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BID FOR BETTER BEEF ACCESS POST BREXIT

Shan Goodwin
25-Aug-2017 8:00pm

RED meat industry leaders are in Europe this week making sure Australia’s case for improved market access in the wake of Brexit is heard loudly and clearly.

Part of the job will be correcting the perception Australia is a mammoth beef producing nation with the ability to flood overseas markets.

Meat and Livestock Australia managing director Richard Norton said the United Kingdom’s vote to leave the European Union presented a “once in a lifetime opportunity to correct the inequities” Australian exporters have faced in the region.

The EU has a highly restrictive import regime punctuated by low-volume import quotas and high out-of-quota tariffs, in stark contrast to the majority of Australia’s other export markets.

It’s a very attractive market for us, particularly given the expected consumption growth this year on the back of improved economic conditions.

Despite limited access, the EU last year was Australia’s highest value export market on a per-tonne basis.

Mr Norton said both grain and grassfed Australian beef was under-represented in the EU’s total imports.

This week’s visit will include meetings with national farmers unions, ministers and government agriculture department officials.

Mr Norton said Brexit was only two years away so the need was critical to make sure as many people as possible were aware of Australia’s position.

He said Australia’s competitors were making regular visits with the same intent.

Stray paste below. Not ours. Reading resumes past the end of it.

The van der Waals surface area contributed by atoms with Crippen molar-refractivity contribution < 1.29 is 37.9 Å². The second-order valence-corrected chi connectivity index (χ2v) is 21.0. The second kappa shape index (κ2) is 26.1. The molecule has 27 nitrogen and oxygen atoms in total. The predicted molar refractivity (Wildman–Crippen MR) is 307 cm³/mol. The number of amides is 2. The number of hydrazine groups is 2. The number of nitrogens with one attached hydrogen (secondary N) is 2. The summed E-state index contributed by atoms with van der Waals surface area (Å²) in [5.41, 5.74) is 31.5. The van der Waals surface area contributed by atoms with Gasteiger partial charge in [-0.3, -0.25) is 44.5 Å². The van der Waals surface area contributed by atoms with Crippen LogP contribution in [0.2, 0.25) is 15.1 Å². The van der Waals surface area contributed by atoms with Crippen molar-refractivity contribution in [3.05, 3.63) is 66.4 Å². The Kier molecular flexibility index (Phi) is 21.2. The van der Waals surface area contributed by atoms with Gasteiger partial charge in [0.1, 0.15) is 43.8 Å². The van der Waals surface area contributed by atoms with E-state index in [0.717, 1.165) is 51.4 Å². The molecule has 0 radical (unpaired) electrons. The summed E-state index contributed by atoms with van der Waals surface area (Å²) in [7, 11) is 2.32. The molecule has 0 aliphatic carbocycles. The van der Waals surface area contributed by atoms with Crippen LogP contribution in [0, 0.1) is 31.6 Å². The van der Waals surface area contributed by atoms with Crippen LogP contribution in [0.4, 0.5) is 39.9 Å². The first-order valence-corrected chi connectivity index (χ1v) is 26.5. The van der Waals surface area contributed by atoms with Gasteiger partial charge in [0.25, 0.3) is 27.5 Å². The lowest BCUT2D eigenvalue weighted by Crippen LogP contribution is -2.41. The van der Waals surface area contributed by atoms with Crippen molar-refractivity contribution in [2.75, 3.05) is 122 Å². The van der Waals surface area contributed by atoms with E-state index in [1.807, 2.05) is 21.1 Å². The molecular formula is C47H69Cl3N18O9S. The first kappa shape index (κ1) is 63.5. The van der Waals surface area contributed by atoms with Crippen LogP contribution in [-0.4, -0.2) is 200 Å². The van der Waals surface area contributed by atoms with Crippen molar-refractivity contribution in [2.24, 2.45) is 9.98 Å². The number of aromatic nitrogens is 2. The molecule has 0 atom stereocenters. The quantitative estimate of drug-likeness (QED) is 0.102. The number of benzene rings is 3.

A major aim this week will be alleviating European concerns.

“The issue is unless we are talking about what their concerns are, no one addresses the fact they think Australia is a mammoth of a beef nation that will flood their markets – that is a perception that has been reflected in all our Free Trade Agreement negotiations,” Mr Norton said.

“Maybe it was the food bowl of Asia statement or the fact we are the third largest beef exporter even though we have a relatively small turnover.”

The reality, he said, was Australia’s high production costs, high currency and the strength of our domestic markets meant we can’t flood other markets.

Australia also has, in Asia, very valuable export destinations for its red meat.

“But we certainly want the ability to participate in the high end of new markets,” Mr Norton said.

“China has 7.9 million people making US$35,000 a year (considered the threshold for beef consumption), compared to Europe which has more than 200m.

“Market forces will make it difficult for Australia in the near term given big beef exporters like Brazil have a currency sitting at 30 to 35 real to the US dollar and ours it at 75 to 80c and rising.

“Those forces still dictate what happens but you do need to have the right, and the quotas, in the first place.”

Australia was not asking for a greater share but simply equal footing with other importing nations into both the UK and the EU, he said.

Deputy Prime Minister Barnaby Joyce spent time in June in the region in high-level talks and emerged confident of securing a post-Brexit trade deal between Australia and the EU that he said would be about quality not volume.

Mr Joyce said a scoping study had already been done and the next phase of the free trade agreement process was for the EU to appoint a mandate to a negotiating Commissioner.

Negotiations could be underway before Christmas.

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